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Energy boss does not expect gas and electricity prices to return to pre-Ukrainian invasion levels – business live

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Key events

The FTSE 100 rose slightly this morning by 0.2% – or around 15 points.

It’s a good start to the year for the London benchmark. It has gained 5.5% in 2023 so far.

At 7,858 points on Monday morning, it is within touching distance of its intraday high. This was 7,903 points established in May 2018, before closing at 7,844.07.

It’s not all a happy message: the FTSE 100 benefited from a weaker pound. But the index was helped by slowing inflation, which could mean central banks don’t need to raise interest rates as quickly.

Marks & Spencer will open 20 new stores

Marks & Spencer will open a full new store in the Bullring shopping center in Birmingham.
Marks & Spencer will open a full new store in the Bullring shopping center in Birmingham. Photograph: David Jones/PA

Marks & Spencer said its plan to open 20 new stores across the UK will create 3,400 jobs.

The food and clothing retailer is one of the UK’s best-known names, despite being only a member of the FTSE 250 Index of mid-sized companies. It wants to open eight full-range stores in shopping centers such as the Bullring in Birmingham and the Trafford Center in Manchester, as well as in retail parks and high streets in key cities.

It will also open 12 new food halls, including in Stockport, Barnsley and the seaside town of Largs in North Ayrshire, Scotland.

The new openings will take investment in new stores to £480 million, M&S said, according to the Press Association.

The company is reducing the number of its full-line stores from 67 to 180 over the next five years. However, it also plans to target larger urban areas for its larger stores as part of a strategy that combines online sales with the integrated marketing boost that results from having stores in high-traffic locations.

M&S Managing Director Stuart Machin said:

Stores are at the heart of M&S’ omnichannel future and a competitive advantage for how customers want to shop today.

Our store rotation program is about ensuring we have the right stores, in the right location, with the right space and we aim to grow from the 247 stores we have today to 180 premium full line stores and with higher productivity. who sell our full offering of clothing, home and food while opening more than 100 bigger and better food sites.

The outperformance of our recently relocated and renewed stores gives us the confidence to move faster with our plan.

Household energy bills will remain above pre-Ukrainian invasion levels – oil boss

Hello and welcome to our ongoing, live coverage of business, the economy and the financial markets.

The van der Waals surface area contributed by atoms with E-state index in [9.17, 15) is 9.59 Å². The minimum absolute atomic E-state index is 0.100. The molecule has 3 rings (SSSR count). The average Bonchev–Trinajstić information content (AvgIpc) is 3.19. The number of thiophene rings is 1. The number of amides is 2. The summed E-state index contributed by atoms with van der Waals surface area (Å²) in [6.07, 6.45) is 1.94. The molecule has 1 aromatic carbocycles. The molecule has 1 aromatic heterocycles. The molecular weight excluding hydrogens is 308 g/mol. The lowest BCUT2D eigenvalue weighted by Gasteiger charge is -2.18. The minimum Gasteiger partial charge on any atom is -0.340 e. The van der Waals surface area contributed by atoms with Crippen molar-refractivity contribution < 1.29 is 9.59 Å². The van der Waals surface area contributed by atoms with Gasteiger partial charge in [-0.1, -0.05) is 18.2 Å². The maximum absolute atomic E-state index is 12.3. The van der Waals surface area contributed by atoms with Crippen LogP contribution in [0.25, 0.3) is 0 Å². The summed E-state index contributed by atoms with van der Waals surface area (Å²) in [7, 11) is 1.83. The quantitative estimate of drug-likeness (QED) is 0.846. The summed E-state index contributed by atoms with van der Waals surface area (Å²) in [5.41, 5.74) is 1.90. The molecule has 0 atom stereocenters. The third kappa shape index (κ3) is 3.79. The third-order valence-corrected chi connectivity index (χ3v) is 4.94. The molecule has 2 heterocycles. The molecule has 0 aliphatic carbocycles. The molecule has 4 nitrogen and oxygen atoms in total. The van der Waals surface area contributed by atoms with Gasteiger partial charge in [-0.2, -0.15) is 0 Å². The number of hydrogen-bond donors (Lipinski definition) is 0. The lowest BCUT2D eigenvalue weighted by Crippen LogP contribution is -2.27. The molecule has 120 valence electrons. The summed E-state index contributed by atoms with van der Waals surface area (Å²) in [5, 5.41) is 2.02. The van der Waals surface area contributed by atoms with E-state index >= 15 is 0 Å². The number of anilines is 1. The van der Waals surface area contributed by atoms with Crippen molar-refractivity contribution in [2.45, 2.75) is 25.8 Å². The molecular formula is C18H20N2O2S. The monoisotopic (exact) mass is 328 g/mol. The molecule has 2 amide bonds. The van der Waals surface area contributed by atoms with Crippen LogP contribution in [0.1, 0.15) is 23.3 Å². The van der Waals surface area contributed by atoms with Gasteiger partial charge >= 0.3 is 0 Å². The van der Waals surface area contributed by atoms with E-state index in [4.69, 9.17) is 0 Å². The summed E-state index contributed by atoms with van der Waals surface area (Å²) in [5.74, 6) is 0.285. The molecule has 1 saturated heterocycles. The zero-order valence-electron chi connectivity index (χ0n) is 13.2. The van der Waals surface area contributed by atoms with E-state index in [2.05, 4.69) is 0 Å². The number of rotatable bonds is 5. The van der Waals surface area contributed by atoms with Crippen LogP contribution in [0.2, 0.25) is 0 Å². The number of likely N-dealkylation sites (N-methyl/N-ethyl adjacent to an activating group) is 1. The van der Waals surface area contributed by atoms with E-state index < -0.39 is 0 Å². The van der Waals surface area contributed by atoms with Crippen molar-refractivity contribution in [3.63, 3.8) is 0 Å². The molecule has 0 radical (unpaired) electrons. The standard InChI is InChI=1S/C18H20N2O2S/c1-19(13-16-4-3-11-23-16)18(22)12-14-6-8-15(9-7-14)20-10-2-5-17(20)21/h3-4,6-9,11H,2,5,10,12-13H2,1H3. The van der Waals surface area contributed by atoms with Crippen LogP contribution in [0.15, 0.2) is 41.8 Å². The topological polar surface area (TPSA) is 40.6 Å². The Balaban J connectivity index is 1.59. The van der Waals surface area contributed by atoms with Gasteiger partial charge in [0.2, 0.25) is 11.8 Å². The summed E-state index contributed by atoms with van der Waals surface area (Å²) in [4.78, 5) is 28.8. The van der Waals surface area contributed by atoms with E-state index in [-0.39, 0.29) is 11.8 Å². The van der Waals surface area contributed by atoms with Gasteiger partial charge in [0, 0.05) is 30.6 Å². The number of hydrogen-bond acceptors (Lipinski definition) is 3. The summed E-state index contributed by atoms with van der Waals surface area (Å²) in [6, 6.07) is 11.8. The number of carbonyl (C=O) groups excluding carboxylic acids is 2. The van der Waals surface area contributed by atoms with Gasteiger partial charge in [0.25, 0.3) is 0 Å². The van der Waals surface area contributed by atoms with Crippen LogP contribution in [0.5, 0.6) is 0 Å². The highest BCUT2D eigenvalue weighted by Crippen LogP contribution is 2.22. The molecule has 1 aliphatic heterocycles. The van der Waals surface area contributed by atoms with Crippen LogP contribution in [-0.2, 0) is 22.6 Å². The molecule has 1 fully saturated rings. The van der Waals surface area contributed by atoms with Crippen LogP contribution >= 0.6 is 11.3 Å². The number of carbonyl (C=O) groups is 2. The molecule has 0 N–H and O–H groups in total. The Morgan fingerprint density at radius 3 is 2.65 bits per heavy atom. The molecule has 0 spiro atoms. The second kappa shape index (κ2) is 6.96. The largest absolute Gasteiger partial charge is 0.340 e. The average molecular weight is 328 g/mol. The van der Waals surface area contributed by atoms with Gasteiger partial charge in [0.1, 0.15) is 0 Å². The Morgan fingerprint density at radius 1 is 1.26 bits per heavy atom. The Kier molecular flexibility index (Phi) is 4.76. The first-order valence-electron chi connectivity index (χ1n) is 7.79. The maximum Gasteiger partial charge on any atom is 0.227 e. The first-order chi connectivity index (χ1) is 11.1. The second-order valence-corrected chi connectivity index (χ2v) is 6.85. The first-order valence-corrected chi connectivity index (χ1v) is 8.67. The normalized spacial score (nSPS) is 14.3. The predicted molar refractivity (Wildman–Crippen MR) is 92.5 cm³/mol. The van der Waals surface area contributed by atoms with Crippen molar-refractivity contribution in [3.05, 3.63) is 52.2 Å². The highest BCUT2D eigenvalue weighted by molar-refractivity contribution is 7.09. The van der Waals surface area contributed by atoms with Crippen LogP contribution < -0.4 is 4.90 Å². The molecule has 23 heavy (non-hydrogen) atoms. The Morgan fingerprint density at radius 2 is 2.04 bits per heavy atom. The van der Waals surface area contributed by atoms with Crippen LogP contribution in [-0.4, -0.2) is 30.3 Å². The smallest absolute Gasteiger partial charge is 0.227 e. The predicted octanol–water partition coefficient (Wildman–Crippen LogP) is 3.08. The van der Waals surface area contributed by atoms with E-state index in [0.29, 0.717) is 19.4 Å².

According to the boss of Equinor, one of the world’s largest energy companies, energy prices for households could remain above levels seen before Russia’s invasion of Ukraine, as countries pay the green transition costs.

Anders Opedalthe general manager of Equinor, said that there will be “more and more normal prices in a few years”.

Russia’s large-scale invasion of Ukraine in early 2022 shook global energy markets, leading to a spike in wholesale energy prices. These higher prices were quickly passed on to consumers around the world, causing inflation to accelerate and reducing the amount available for household spending. However, analysts hope that prices will fall back.

Yet Europe is going through a “rewiring” of its energy system, with a need for massively increased investment in renewable energy, Opedal said in an interview with BBC Radio 4’s Today program on Monday. The oil and gas company The Norwegian state is a major player in extracting polluting fossil fuels from the North Sea, but it has also invested a relatively small amount in renewable energy.

oppedal said:

We have to do industry in a totally different way, maybe using hydrogen, etc. This will require a lot of investment and those investments need to be paid for, so I suspect energy bills may be slightly higher than in the past, but not as volatile and high as they are today.

We have to treat energy as something that is not abundant. It’s actually a very valuable thing, and we’ve had a lot of cheap energy in the past. We probably wasted some of it.

It’s been a pretty quiet day on the economic data front, but we’ll tell you more about that shortly. Marks & Spencerplans to hire 3,400 more workers and a controversial subprime lender Amigo Holdings‘ is struggling to raise new investments.

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